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Khalid Al Ameri: Education in the Middle East
October 20, 2013
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Exclusive to The Gulf Today
One of the first words that comes to mind when I think of education is necessity. Regardless of the extent, medium, or approach, education is necessary for personal growth, intellectual development, and professional prosperity. Additionally education is the common denominator to solving a lot of the global problems we face today such as poverty, women’s rights, or unemployment.

My belief in the critical role that education can play in the UAE, and the neighbouring Gulf states for that matter, is that of creating the fundamental building blocks of a sustainable economic environment. Fortunately the UAE has been blessed with the resources to support a population with all the basic needs, and in many instances “wants”. However, will those resources support a nation and its people into perpetuity? If you are a believer that nothing lasts forever then the answer is clearly no.

When I made the decision to pursue higher education the frequently asked question was “Why are you leaving the UAE for two years to go back to school? It’s not worth it.” That question still rings in my ears today as I come to the midway point of my education. My fellow US-based Gulf students and I have thought long and hard as to why many are inclined to ask those types of questions, and here is what we came up with.

First and foremost, given the rapid and dynamic growth of the UAE in such a short period of time there are several cultural aspects towards education that still linger from past generations, an attitude that education may not be as critical to success as, say, hard work. For example, in the early days before the unification of the UAE the primary motivation of the Bedouins, traders, fishermen and pearl divers was survival today, rather than learning for tomorrow.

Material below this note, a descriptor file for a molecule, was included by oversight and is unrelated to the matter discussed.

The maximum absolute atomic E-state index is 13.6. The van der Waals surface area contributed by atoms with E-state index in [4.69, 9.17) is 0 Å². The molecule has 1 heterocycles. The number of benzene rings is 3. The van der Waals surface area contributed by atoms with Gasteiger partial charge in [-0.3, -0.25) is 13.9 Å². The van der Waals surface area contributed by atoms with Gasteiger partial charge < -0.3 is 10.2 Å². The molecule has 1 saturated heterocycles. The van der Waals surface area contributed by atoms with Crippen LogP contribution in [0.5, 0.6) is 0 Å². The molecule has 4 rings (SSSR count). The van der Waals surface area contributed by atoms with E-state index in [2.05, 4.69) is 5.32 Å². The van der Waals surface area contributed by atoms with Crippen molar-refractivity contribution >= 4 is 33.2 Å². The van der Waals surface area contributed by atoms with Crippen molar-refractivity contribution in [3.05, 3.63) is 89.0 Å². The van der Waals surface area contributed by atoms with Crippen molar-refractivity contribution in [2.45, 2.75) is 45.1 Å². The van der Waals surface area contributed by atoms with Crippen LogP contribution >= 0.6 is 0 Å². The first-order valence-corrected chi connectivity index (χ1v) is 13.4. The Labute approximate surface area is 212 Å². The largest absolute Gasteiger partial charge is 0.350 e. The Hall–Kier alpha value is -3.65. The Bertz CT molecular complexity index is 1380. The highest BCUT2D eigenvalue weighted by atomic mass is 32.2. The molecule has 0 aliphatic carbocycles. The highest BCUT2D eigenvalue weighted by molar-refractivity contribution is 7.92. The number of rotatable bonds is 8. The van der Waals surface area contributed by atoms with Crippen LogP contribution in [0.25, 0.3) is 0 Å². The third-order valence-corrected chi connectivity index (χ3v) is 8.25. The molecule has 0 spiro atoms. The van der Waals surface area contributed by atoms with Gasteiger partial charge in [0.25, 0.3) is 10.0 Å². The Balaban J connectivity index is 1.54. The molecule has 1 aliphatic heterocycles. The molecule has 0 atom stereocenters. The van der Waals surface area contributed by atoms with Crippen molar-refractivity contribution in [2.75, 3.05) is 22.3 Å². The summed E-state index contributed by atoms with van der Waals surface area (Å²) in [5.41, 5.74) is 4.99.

Furthermore, when you look at many of today’s successful business and government leaders who have carried over their fortunes from previous generations, for the most part they were go-getters, hard workers, and in the right place at the right time. All this to say that although education was not a necessary part of the professional tool kit then, the economic machine we deal with today demands it. If our youth are constantly using yesterday’s examples to prepare for tomorrow’s problems, education will never be a priority.

Another potential roadblock to incentivising education is due to a lack of widespread meritocracy within organisations. A paper by the International Congress of E-Governments on Arab countries, that discussed the lack of ICT skills and resistance to change amongst civil servants, cited that the main deterrents for public sector talented workers are perceptions of favouritism and a general lack of meritocracy.

Now one can argue that education is not an absolute measure of meritocracy, but it is certainly a strong indicator. In a world where the mediocre are promoted, and the best and brightest are not recognised or promoted for their hard work, the argument will always be that time spent on professional development and education is simply wasted.

Finally on the softer side of things, we as a people are pretty comfortable, comfortable enough where we don’t necessarily need to worry about any dramatic changes in the socio-economic system we have grown so accustomed to. As long as we are guaranteed pretty much everything we need not only to survive, but also live sustainable, dignified lives, with guaranteed healthcare, schooling, housing, and more importantly access to jobs through Emiratisation there is little external motivation for people to pursue higher education. As long as UAE Nationals continue to see their nationality as a means to success rather than their capabilities and qualifications, the pursuit of education will always be an unnecessary discomfort to our way of life.

There are two things that should drive us all to the pursuit of a higher education, one is internally driven, the pursuit of knowledge, personal excellence, and professional or academic achievement. Those internal motivators are things that we as individuals must work on.

Personally, an additional characteristic that keeps me going is the fear that things won’t be the same when my children are my age, that they might not have access to the endless array of opportunities our leadership have kindly bestowed upon us.  It is upon all of us to start setting the example for generations to come and create a sustainable economy that is built from the bottom up. For the road ahead where we must all be equipped to build and lead industries, and fully support our leadership on delivering the vision they have for our country, and it all starts with education.
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The author is a columnist on education and youth developemnt

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